Member Since: 8/18/2005
Posts: 7,977
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Last Edited on: 10/22/09 12:11 PM ET - Total times edited: 1
Date Posted: 7/20/2009 11:20 AM ET
Member Since: 5/15/2005
Posts: 1,328
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Did you open it and page through it when you were packing it to mail? Binding separations can occur  with time passing even when a book is just sitting around.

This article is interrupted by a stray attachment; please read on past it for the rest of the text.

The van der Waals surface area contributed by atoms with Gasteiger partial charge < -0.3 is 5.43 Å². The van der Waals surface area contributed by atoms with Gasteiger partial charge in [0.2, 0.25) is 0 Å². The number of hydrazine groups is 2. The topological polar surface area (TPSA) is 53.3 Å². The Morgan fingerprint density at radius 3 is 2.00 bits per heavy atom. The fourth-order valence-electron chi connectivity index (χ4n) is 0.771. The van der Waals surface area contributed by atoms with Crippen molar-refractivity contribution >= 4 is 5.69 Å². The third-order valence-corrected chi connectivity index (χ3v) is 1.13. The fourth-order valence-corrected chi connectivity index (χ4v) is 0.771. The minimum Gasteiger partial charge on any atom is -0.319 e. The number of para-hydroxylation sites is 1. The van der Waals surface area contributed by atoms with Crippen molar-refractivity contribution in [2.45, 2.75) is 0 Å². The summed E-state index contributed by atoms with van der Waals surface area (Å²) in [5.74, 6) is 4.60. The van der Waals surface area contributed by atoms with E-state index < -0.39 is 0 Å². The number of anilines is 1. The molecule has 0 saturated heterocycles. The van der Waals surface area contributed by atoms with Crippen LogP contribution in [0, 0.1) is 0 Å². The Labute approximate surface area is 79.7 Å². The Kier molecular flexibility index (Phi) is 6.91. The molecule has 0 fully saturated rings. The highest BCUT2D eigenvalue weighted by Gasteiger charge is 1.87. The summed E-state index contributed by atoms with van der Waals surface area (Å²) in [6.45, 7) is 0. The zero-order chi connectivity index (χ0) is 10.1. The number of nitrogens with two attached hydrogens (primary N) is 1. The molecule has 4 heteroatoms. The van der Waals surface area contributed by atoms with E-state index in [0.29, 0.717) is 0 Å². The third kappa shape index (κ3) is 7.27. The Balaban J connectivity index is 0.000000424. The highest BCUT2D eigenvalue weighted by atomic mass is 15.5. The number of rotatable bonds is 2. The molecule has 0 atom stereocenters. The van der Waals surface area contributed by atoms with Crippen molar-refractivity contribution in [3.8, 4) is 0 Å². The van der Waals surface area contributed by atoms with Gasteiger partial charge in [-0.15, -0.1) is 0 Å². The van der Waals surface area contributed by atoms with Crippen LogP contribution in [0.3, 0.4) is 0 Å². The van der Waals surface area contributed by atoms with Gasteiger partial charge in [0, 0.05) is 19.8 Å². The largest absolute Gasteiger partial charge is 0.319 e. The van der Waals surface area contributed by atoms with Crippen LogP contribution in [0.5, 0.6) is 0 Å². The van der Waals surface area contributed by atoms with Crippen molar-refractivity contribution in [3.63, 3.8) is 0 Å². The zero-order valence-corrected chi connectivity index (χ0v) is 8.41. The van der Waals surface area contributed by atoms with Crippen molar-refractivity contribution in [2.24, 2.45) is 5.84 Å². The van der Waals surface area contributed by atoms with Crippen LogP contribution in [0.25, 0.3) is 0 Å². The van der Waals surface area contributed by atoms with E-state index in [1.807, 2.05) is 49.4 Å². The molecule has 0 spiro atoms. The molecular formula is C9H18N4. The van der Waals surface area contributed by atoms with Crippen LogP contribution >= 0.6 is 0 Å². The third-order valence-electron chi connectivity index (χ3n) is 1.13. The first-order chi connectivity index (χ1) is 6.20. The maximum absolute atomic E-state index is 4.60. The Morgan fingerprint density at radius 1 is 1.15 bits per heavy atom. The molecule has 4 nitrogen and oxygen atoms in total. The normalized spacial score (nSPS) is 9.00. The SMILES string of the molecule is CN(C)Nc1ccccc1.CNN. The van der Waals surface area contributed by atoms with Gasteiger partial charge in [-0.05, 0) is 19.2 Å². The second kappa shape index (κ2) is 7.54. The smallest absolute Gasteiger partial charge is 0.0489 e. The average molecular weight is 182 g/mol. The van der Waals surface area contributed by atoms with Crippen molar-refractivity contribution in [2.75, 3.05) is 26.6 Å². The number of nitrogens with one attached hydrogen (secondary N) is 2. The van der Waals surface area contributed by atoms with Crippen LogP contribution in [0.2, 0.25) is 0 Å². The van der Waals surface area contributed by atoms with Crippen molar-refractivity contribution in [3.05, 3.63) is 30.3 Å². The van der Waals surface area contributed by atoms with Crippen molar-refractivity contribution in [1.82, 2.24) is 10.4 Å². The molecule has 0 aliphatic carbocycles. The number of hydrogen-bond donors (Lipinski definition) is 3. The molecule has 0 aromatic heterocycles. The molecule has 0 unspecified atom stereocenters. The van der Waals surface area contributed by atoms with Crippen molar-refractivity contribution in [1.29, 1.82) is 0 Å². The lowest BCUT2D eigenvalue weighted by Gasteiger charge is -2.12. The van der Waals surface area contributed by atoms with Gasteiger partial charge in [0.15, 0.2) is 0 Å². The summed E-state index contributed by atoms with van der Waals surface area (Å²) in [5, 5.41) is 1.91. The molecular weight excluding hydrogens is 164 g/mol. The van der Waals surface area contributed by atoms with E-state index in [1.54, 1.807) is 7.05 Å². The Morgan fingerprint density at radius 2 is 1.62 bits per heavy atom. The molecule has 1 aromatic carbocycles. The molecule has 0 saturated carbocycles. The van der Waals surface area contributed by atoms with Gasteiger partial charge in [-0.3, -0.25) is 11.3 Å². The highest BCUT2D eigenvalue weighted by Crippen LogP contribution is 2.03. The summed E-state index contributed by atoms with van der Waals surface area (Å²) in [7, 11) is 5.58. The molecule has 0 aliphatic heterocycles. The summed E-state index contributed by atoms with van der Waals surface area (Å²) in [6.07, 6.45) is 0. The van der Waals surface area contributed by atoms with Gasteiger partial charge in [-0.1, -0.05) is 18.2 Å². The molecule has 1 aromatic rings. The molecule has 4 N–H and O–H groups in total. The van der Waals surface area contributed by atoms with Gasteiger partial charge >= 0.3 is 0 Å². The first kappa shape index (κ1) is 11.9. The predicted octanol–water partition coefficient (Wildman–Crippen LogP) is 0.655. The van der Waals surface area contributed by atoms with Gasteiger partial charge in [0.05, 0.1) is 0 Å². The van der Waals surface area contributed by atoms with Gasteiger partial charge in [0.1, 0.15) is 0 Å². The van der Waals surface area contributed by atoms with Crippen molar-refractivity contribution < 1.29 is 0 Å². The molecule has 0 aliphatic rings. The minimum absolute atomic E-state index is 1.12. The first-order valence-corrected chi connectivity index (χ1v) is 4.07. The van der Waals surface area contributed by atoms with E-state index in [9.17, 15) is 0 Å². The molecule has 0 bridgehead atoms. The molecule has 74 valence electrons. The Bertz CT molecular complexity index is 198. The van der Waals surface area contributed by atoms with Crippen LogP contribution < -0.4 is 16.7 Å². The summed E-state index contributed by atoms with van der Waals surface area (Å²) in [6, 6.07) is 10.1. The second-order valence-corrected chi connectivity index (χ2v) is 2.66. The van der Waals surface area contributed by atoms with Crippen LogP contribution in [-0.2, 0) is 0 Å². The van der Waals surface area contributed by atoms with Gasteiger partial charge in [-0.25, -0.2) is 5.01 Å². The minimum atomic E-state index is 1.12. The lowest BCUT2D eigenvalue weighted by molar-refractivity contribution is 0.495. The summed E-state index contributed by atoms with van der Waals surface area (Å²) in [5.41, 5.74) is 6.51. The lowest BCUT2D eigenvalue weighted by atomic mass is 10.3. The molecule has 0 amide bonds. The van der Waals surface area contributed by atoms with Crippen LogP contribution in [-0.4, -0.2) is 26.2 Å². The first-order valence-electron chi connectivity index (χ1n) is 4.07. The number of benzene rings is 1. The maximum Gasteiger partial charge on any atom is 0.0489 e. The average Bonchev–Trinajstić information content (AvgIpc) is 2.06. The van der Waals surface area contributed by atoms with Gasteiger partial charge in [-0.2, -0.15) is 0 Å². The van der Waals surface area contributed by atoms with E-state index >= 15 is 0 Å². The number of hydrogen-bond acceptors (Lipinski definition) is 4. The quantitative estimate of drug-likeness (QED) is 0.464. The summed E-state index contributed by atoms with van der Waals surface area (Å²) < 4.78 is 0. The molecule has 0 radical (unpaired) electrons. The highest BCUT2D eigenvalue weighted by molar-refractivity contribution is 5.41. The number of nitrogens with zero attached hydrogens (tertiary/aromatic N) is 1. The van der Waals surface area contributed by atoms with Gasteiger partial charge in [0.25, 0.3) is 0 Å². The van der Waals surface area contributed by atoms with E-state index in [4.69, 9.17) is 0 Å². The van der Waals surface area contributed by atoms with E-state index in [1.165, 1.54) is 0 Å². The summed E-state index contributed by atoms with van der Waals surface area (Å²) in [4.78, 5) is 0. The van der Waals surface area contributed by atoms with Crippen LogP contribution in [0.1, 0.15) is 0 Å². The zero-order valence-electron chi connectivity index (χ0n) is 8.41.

I had a book that was perfectly fine six months ago when I read it and then listed it. It was recently requested and when I pulled it to ship it, I paged through it and found a nice chunk of pages that while still bound to each other, were completely unbound from the spine.  I could just lift an entire section of pages right out right out of the book. Had I not paged through it again before shipping, I would have sent the book and been postive it was in great condition.  

Date Posted: 7/20/2009 12:40 PM ET
Member Since: 8/9/2007
Posts: 4,058